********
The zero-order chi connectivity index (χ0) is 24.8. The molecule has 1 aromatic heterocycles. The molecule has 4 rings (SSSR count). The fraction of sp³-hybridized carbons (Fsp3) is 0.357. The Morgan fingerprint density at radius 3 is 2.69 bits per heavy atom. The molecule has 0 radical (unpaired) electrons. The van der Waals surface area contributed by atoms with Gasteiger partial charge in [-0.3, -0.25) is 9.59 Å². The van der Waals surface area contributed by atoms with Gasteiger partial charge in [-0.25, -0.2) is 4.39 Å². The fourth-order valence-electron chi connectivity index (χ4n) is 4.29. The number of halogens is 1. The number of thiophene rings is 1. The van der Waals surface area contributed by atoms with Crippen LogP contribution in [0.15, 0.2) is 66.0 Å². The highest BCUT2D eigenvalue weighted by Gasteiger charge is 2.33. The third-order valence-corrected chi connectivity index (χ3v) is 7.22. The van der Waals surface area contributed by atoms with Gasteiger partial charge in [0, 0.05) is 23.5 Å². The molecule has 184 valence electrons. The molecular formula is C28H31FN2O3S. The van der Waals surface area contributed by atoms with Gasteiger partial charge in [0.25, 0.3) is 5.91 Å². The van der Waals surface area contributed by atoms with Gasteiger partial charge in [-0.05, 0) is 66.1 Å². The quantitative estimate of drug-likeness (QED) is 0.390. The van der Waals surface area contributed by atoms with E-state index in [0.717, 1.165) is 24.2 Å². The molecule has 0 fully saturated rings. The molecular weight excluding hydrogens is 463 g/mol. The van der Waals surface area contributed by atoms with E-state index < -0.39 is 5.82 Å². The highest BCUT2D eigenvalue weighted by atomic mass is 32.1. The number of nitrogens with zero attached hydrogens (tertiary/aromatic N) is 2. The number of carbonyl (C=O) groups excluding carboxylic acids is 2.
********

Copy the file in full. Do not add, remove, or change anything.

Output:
The zero-order chi connectivity index (χ0) is 24.8. The molecule has 1 aromatic heterocycles. The molecule has 4 rings (SSSR count). The fraction of sp³-hybridized carbons (Fsp3) is 0.357. The Morgan fingerprint density at radius 3 is 2.69 bits per heavy atom. The molecule has 0 radical (unpaired) electrons. The van der Waals surface area contributed by atoms with Gasteiger partial charge in [-0.3, -0.25) is 9.59 Å². The van der Waals surface area contributed by atoms with Gasteiger partial charge in [-0.25, -0.2) is 4.39 Å². The fourth-order valence-electron chi connectivity index (χ4n) is 4.29. The number of halogens is 1. The number of thiophene rings is 1. The van der Waals surface area contributed by atoms with Crippen LogP contribution in [0.15, 0.2) is 66.0 Å². The highest BCUT2D eigenvalue weighted by Gasteiger charge is 2.33. The third-order valence-corrected chi connectivity index (χ3v) is 7.22. The van der Waals surface area contributed by atoms with Gasteiger partial charge in [0, 0.05) is 23.5 Å². The molecule has 184 valence electrons. The molecular formula is C28H31FN2O3S. The van der Waals surface area contributed by atoms with Gasteiger partial charge in [0.25, 0.3) is 5.91 Å². The van der Waals surface area contributed by atoms with Gasteiger partial charge in [-0.05, 0) is 66.1 Å². The quantitative estimate of drug-likeness (QED) is 0.390. The van der Waals surface area contributed by atoms with E-state index in [0.717, 1.165) is 24.2 Å². The molecule has 0 fully saturated rings. The molecular weight excluding hydrogens is 463 g/mol. The van der Waals surface area contributed by atoms with E-state index < -0.39 is 5.82 Å². The highest BCUT2D eigenvalue weighted by atomic mass is 32.1. The number of nitrogens with zero attached hydrogens (tertiary/aromatic N) is 2. The number of carbonyl (C=O) groups excluding carboxylic acids is 2.